Just in time for St. Paddy’s Day, scientists from Dublin and Belfast have evidence that stone age Irish settlers had genetic origins in the Middle East. Thank the Vikings for the DNA that gave rise to red hair and freckles, introduced when they invaded the island nation at the end of the eighth century. But dial back 6,000 years, and discover genes for dark eyes and raven tresses that trace to the Fertile Crescent.
The discovery came when scientists in Trinity College, Dublin put the bones of a female farmer buried 5,000 years ago in a tomb near Belfast through genome analysis. They also sequenced DNA from the remains of three men buried about 2,000 years later in County Antrim. They used a technique called whole-genome analysis to study characteristics of each person, as well as the wider story of ancestral migration and settlement as shown in their collective DNA.
Their findings conclude that the present Irish population built upon a mass migration of Stone Age farmers from the Fertile Crescent, the multi-cultural empire of Mesopotamia that stretched from the Nile River in Egypt to the Tigris and Euphrates Rivers in modern Iraq, including Syria, Lebanon, Jordan, and Israel. According to a report in The Guardian, the geneticists confirm an archaeological theory that’s been formulating for decades: migrant communities did not compete with the original Irish. They became the Irish.
The ancestors of the prehistoric Irishmen hailed from the area around the contemporary Levant, where agriculture began. They likely migrated across the southern Mediterranean, arriving in Ireland with knowledge of farming, ceramics, use of grains and cereals, and cattle. They also brought the genes that permits milk digestion in older humans, and may even have brought the building blocks of the modern-day Irish language.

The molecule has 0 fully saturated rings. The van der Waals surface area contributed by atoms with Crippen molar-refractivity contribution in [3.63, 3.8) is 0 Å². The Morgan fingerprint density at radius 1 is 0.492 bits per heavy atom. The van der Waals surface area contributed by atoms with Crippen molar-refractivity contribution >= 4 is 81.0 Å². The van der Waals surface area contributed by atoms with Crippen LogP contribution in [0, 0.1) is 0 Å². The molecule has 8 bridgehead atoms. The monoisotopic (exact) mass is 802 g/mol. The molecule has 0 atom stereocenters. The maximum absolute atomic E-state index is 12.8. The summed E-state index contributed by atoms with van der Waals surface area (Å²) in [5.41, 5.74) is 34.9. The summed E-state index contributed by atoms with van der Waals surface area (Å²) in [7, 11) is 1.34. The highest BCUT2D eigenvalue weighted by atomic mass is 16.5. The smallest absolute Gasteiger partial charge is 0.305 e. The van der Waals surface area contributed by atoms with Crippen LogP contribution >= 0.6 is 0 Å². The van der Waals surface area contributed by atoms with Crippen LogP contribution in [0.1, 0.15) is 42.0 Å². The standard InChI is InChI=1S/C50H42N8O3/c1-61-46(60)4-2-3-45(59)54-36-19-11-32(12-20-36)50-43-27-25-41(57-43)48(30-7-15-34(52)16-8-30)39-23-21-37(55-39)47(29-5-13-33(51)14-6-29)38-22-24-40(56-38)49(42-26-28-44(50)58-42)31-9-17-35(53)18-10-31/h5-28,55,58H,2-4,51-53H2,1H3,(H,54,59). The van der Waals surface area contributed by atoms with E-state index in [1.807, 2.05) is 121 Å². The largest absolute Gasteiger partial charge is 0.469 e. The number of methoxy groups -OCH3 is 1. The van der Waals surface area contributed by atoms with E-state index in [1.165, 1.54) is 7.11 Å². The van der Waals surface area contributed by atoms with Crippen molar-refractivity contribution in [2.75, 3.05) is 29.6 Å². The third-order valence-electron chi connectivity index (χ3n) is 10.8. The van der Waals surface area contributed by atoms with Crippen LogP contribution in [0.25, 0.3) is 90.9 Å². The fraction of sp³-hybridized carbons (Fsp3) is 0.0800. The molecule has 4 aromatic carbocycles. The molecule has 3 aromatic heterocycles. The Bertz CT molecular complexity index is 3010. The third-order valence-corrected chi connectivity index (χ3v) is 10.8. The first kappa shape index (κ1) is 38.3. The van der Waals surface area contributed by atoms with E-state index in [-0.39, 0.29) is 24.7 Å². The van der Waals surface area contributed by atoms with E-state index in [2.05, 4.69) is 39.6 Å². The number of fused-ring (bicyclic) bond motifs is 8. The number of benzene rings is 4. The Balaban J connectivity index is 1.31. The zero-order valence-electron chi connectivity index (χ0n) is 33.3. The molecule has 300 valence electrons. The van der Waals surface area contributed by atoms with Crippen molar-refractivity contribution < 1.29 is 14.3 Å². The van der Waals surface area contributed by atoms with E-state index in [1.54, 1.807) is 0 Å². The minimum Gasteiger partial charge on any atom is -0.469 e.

The Dublin team, collaborating with scientists from Queens University Belfast, assert that the two radical changes in European prehistory, namely advancements in metallurgy and agriculture, brought on more than a shift in culture and economics. It caused genetic changes as well as the native population of hunter gatherers was successively overwhelmed by new Middle Eastern arrivals. Their report, published in the Proceedings of the National Academy of Sciences, concludes that, in Ireland, new immigrants began to redefine the nation.
“It is clear that this project has demonstrated what a powerful tool ancient DNA analysis can provide in answering questions which have long perplexed academics regarding the origins of the Irish,” Eileen Murphy, osteoarchaeology lecturer at Queen’s in Belfast told The Guardian.
“There was a great wave of genome change that swept into Europe from above the Black Sea into Bronze Age Europe and we now know it washed all the way to the shores of its most westerly island,” said Dan Bradley, professor of population genetics at Trinity College Dublin.
“And this degree of genetic change invites the possibility of other associated changes, perhaps even the introduction of language ancestral to western Celtic tongues.”
Photograph: Daniel Bradley, Trinity College Dublin